American Chef And TV Host Anthony Bourdain Has Died Aged 61
CNN has confirmed Anthony Bourdain has died at the age of 61.
Anthony Bourdain, the television personality and writer, who shot to fame with his culinary-driven globe trotting, has died aged 61.
CNN, the network for which Bourdain hosted the popular Parts Unknown, a wine and food-focused travel series, confirmed Bourdain took his own life.
"It is with extraordinary sadness we can confirm the death of our friend and colleague, Anthony Bourdain," the network said in a statement on Friday morning.
"His love of great adventure, new friends, fine food and drink and the remarkable stories of the world made him a unique storyteller.
His talents never ceased to amaze us and we will miss him very much. Our thoughts and prayers are with his daughter and family at this incredibly difficult time."
According to the network, Bourdain was in France working on an upcoming episode of his CNN series. His friend, French chef Eric Ripert, found him unresponsive in his hotel room on Friday morning.
After toiling for years in kitchens around Manhattan and as executive chef at Brasserie Les Halles, Bourdain hit the big time with the 2000 publication of "Kitchen Confidential: Adventures in the Culinary Underbelly."
The best-seller was hailed by critics for its witty, energetically written look behind-the-scenes of the restaurant industry.
He parlayed his literary success into a gig with Food Network hosting A Cook's Tour.
The show introduced Bourdain's signature programming approach -- it followed the chef with the hangdog look, hint of a hangover, and barely disguised five o'clock shadow to exotic ports of call as he sampled local cuisine and introduced viewers to foreign cultures.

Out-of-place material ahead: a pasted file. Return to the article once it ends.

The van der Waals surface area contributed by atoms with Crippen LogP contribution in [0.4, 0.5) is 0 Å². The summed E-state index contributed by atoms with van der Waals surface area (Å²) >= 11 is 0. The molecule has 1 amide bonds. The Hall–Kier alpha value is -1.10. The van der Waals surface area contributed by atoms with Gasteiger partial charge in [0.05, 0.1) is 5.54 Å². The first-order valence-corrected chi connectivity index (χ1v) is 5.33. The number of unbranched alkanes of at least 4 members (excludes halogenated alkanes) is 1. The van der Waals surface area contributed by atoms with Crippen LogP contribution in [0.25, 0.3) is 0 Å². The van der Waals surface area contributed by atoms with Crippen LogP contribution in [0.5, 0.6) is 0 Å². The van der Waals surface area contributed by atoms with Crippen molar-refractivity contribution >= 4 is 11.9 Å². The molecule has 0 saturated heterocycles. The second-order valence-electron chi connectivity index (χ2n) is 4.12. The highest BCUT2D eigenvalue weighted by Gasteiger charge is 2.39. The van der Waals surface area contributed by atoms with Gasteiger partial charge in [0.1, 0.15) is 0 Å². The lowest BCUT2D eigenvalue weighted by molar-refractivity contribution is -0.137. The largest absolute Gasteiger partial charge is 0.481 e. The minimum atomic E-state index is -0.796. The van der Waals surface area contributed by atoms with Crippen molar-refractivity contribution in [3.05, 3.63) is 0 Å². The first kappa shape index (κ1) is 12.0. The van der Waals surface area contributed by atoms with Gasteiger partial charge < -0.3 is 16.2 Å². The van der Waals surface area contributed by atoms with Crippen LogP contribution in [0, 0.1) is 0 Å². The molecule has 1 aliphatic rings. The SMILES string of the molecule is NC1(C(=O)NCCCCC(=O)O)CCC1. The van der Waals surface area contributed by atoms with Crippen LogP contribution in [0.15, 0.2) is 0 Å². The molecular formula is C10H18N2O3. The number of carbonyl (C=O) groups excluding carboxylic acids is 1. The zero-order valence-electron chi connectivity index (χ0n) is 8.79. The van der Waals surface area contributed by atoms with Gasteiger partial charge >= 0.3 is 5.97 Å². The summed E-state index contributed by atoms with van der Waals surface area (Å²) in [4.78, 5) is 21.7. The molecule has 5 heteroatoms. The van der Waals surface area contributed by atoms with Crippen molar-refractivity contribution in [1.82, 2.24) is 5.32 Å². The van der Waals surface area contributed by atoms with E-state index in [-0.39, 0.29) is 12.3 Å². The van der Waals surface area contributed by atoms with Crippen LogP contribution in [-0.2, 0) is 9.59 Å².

It was a concept that Bourdain would revisit to great success on the Travel Channel's No Reservations and The Layover.
Those programs aired from 2005 to 2013.
Bourdain left Travel Channel for CNN, becoming a fixture of the cable news channel's lineup with Parts Unknown.
The travel and food series tagged along with Bourdain as he ate grilled pork and noodles with President Barack Obama in Hanoi, examined the legacy of apartheid in Johannesburg and experienced the harvest festival, Gawai Dayak, in Borneo.
In 2013, Peabody Award judges honoured Bourdain and Parts Unknown for "expanding our palates and horizons in equal measure."
"He's irreverent, honest, curious, never condescending, never obsequious," the judges said. "People open up to him and, in doing so, often reveal more about their hometowns or homelands than a traditional reporter could hope to document."
Bourdain said he struggled with celebrity and noted there was a downside to the international exposure his show gave dive bars and hole-in-the-wall eateries.
"If I name the place...I've changed it," Bourdain said in a 2017 interview on Fresh Air.
"The next time I go back, there's tourists. There's people who've seen it on the show. And then I might hear from the same person from that neighbourhood say, you ruined my favourite bar, you know? All the regular customers have run away and it's filled with, you know, tourists in ugly T-shirts and flip-flops."
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